You should submit an update to colleges if you have made significant progress in some aspect of your candidacy story, whether you’ve greatly developed your Spike, won a major award, received serious recognition from a well-known website, etc. If you haven’t done anything noteworthy, an update email is unnecessary, as it will be unlikely to move the needle on your application and may actually annoy admissions officers (they have a massive amount of reading to do this time of year). You don’t need to send an update on grades (unless it’s requested of you), since that will be in your counselor’s midyear report. We particularly recommend an update if the college cares about demonstrated interest.

Read more at Medium>>

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Deep dive: show schools and colleges who you really are

January 7th, 2020

When applying to boarding school or college, you work to distill your entire life into a several-page application for someone to read and determine your fate. What do you include? How do you stand out against the other piles of applications?

Photo by Getty via Forbes

Sure, you include test scores, GPA, involvement in clubs and other extracurricular activities. But what really makes you, you? What do you do on a day to day basis that doesn’t necessarily “earn points” with the admission office but shows what you really value as a person? In the article linked below from Forbes contributor Brennan Barnard, you’ll learn how to take a deep dive into your daily tasks and discover exactly how to reveal what’s at your core to admission officers.

Seniors sending updates to admission offices may glean some ideas, and juniors looking ahead to next year’s applications can certainly benefit from Barnard’s article. Boarding school applicants, too, may find this article helpfulful as they put final touches on pending applications.

Article referenced below from Forbes, published November 20, 2019 written by Brennan Barnard

What Matters In College Admission

A look of surprise and encouragement washes over his face and with earnest he exclaims, “You mean that matters?”

I am sitting in my school counseling office reviewing a high school senior’s college application, and I have asked why there is no mention of the hours he spends at home after school caring for his grandfather.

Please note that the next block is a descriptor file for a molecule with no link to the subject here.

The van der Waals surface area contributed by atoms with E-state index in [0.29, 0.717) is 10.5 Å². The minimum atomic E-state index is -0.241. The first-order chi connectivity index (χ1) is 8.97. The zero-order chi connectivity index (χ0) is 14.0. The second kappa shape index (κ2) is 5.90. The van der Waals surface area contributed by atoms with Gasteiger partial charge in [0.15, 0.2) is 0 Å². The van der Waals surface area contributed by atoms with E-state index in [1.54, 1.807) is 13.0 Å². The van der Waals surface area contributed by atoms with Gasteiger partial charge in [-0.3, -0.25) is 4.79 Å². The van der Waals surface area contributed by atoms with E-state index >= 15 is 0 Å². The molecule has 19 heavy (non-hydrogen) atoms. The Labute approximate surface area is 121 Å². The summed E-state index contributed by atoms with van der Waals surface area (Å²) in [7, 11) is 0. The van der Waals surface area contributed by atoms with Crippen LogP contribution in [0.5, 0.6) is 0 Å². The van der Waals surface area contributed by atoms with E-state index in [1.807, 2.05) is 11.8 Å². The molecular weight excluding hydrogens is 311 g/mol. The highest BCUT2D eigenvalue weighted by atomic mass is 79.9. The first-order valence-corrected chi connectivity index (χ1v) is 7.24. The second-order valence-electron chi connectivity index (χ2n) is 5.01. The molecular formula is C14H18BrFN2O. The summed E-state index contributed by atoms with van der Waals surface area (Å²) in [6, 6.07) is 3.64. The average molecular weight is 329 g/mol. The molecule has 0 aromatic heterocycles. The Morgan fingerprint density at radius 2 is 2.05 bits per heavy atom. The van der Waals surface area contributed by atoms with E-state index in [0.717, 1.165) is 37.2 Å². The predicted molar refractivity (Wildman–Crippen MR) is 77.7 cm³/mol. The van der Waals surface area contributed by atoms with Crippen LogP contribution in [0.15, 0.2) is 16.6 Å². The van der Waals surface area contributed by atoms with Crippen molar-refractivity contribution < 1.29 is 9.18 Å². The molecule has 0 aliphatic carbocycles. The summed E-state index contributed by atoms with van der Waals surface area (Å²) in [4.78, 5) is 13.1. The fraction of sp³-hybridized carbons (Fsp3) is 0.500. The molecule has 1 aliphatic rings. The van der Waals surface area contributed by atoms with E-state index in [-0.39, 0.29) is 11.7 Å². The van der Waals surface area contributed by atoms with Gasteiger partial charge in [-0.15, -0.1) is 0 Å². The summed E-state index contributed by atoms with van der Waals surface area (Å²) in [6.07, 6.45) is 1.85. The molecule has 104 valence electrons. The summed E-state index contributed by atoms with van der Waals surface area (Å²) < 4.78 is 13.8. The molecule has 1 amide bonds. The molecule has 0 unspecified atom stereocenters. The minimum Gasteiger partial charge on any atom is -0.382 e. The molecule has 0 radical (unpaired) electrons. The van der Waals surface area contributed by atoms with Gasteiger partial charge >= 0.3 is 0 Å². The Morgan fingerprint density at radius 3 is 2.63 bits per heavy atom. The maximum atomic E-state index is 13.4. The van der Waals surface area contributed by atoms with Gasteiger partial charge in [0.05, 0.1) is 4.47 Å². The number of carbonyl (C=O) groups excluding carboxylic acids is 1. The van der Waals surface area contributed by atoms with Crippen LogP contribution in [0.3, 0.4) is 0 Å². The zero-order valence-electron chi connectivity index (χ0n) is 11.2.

Read more at Forbes>>

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On the road to independence

November 12th, 2019

The first round of Early Action and Early Decision deadlines has passed. And now, on to the next round of deadlines (some coming up quite soon) while trying to stay afloat during your busiest semester yet! Each step that you complete makes you more self-reliant and independent. Even taking ownership of small tasks, like contacting an admission office to have a question resolved, helps you build confidence to tackle bigger challenges. Each accomplishment, whether large or small, is strengthening you for the next phase of life. That’s worth celebrating!

Photo by Alamy via New York Times

Empowering teenagers to take initiative in shaping their future is crucial to their growth, and completing applications is just the beginning. The article referenced below from The New York Times details the challenges inherent in this journey and how the overall experience creates the kind of “growth parents dream of.”

Article referenced below from The New York Times, published October 22, 2019 written by Kelly Corrigan

After a College Applicant Hits ‘Send’

In the early days of last fall, my daughter was projecting confidence about the college application process. She’d make a spreadsheet, things would be checked off, it’ll all come together, Mom. But right around this point, with classes and sports in full swing, college mutated from something exciting to that-which-shall-not-be-named. To inquire about, say, a 150-word supplemental essay was to provoke a fit of unholy madness.

It was probably no coincidence that her mood crashed just before the Nov. 1 early application deadline, as I bet it is doing in a couple million households across the country right this minute.

What I couldn’t have known then is this: Something beautiful is being formed in the dumpster fire that is senior fall. Regardless of outcome, the college application process itself can force the kind of growth parents dream of. Here’s why:

Read more at The New York Times>>